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Cheryl Christina Crane Inquest: 1958

Tale Of Star-crossed Lovers, Cheryl's Statement Introduced

Defendant: Cheryl Christina Crane
Crime Investigated: Homicide of Johnny Stompanato
Chief Defense Lawyer: Jerry Geisler
Chief Prosecutor: William B. McKesson
Coroner: Theodore J. Curphey
Place: Los Angeles, California
Date of Inquest: April 11, 1958
Verdict: Justifiable homicide

SIGNIFICANCE: The explosive plot and star-studded cast of this particular Hollywood spectacle once again showed that the celluloid screen is no match for real life. Movie stars and mobsters-and a 14-year-old girl facing possible charges of murder kept America hanging on the verdict of a Los Angeles coroner's inquest.

Late on Good Friday, April 4, 1958, police were summoned to 730 North Bedford Drive, the Beverly Hills, California home of screen goddess Lana Turner. The report said that someone had died. Lights blazed in the Moorish mansion as two detectives entered. In the bedroom they came across a small group of people trying to pump some life back into the unreceptive body of Johnny Stompanato, latest in a long line of Turner's lovers and bodyguard to notorious gambler Mickey Cohen. All of their efforts were in vain. A single stab wound had severed the aorta. Police Chief Clinton B. Anderson was irked to see Jerry Giesler, the "attorney to the stars," already in attendance. Giesler's reputation as a high-priced lawyer with a knack for winning difficult cases was legendary around Hollywood. Anderson asked to see Turner. Clearly distraught, her first words to him were, "Can I take the blame for this horrible thing?"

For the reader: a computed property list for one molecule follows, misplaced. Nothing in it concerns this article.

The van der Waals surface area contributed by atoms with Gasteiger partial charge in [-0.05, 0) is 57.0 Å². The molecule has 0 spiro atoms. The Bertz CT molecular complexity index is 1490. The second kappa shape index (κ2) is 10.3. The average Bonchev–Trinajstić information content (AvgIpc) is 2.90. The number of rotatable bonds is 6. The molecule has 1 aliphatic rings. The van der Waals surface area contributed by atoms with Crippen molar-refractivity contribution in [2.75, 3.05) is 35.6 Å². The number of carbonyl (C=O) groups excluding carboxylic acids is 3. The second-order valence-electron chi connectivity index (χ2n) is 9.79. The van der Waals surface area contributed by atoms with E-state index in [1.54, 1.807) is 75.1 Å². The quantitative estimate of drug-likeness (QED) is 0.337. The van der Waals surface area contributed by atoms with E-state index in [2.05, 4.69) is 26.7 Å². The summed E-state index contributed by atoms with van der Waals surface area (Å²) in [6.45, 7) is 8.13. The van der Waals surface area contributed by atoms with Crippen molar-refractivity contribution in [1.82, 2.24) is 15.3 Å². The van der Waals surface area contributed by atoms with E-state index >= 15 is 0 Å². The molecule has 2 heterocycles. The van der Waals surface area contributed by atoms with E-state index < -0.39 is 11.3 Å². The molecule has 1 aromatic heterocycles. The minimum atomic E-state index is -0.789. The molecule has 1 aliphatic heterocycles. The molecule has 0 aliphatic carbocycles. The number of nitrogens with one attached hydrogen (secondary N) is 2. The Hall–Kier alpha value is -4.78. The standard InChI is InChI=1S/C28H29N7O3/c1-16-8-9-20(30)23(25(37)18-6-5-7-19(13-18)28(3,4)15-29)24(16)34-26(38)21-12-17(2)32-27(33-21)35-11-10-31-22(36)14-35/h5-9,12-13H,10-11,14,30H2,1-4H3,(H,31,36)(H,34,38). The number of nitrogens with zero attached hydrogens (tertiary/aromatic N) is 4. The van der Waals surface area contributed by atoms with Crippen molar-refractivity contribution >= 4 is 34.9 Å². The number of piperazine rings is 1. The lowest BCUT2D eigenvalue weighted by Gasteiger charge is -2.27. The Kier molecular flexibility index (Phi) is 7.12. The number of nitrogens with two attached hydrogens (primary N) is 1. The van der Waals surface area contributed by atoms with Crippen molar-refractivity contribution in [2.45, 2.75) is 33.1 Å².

"No, not unless you have committed the act, Miss Turner," said Anderson. After more soul-searching she mumbled, "Okay, it was my daughter."

Fourteen-year-old Cheryl Crane, Turner's daughter by a previous marriage, was taken down to the police station. The next day District Attorney William B. McKesson proclaimed himself dissatisfied with Turner's version of events and announced an inquest for the following week, to determine if Cheryl Crane should be charged with murder. Although still a minor, Cheryl faced life imprisonment if found guilty of murder.

Later, Mickey Cohen, looking every inch the mobster in a felt hat and wide-lapeled suit, provided a bizarre interlude when he was asked to identify the body of his former bodyguard. Chewing on a mouthful of gum, the gambler drawled, "I refuse to answer on the grounds I may be accused of this murder," an odd response that nobody understood and nobody bothered to question.

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Law Library - American Law and Legal InformationNotable Trials and Court Cases - 1954 to 1962